FIG. 5 illustrates a simplified cross-sectional view of a high aspect ratio semiconductor device 200 which has been prepared by a prior art method. One or more layers of metallization or other materials 202, together with a silicon oxide layer 204, form projections 206 on a surface 208 of a substrate 210. Thus, projections 206 create a non-planar semiconductor surface 212. A layer of dielectric material 214 is shown as applied to the non-planar semiconductor surface 212 by a conventional spinning process. For reasons discussed above, the dielectric material 214 may not flow into the valleys 216 between the projections 206. This results in either the formation of small gas-filled bubbles or "voids" 218 in the dielectric material 214, or the formation of areas of non-conformal penetration or gaps 220 in the dielectric material 214 over the valleys 216. Furthermore, the result of this prior art technique is generally a non-planar top surface 222.
If the dielectric material, whether as an intermediate layer or final coating, fails to fully cover portions of the semiconductor device, the device may fail to meet the required test specifications, and thus must be discarded. Such loss is expensive and highly undesirable. Additionally, the formation of gas-filled "voids" is troublesome since it results in non-uniform insulative properties in the dielectric material which may not manifest themselves during burn-in or testing, but only during long term operation. Furthermore, when portions of the semiconductor device are exposed to any oxygen present in a trapped gas bubble, chemical reactions and degradation of a component may result. This oxidation may cause premature failure of the semiconductor device. Moreover, non-planarity of an intermediate dielectric surface necessitates a further step of planarization before further electronic components can be formed on the intermediate dielectric surface. The addition of the planarization step increases the cost of semiconductor device fabrication, which, in turn, increases the cost of the semiconductor device.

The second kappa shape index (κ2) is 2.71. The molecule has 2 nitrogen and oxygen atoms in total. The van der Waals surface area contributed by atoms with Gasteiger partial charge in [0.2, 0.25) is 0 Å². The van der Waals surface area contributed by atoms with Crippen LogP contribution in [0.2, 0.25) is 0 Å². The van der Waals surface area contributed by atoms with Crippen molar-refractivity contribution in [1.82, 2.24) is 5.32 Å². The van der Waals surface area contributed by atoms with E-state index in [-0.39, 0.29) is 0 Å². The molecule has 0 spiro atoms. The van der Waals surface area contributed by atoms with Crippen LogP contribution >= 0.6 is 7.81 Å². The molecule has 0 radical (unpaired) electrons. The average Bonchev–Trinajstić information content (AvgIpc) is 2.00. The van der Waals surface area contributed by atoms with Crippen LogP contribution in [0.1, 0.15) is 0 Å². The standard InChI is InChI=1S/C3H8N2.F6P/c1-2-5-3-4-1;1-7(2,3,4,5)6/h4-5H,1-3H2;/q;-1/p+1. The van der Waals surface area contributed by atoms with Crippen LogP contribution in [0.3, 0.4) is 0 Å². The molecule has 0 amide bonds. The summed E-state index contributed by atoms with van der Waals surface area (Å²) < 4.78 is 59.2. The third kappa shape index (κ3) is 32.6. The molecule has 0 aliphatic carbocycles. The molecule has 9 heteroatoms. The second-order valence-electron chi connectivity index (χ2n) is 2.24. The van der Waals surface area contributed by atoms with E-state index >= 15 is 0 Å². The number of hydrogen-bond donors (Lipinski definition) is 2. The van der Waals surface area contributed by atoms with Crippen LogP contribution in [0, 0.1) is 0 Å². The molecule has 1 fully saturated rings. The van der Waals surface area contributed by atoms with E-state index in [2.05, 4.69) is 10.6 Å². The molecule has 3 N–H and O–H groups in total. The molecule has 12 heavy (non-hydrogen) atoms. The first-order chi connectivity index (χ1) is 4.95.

Therefore, it would be advantageous to develop a technique for forming uniform material layers, particularly planar dielectric material intermediate and final coating layers, on a semiconductor device which are substantially devoid of gaps and/or voids, while using inexpensive, commercially-available, widely-practiced semiconductor device fabrication techniques and apparatus and without requiring complex processing steps.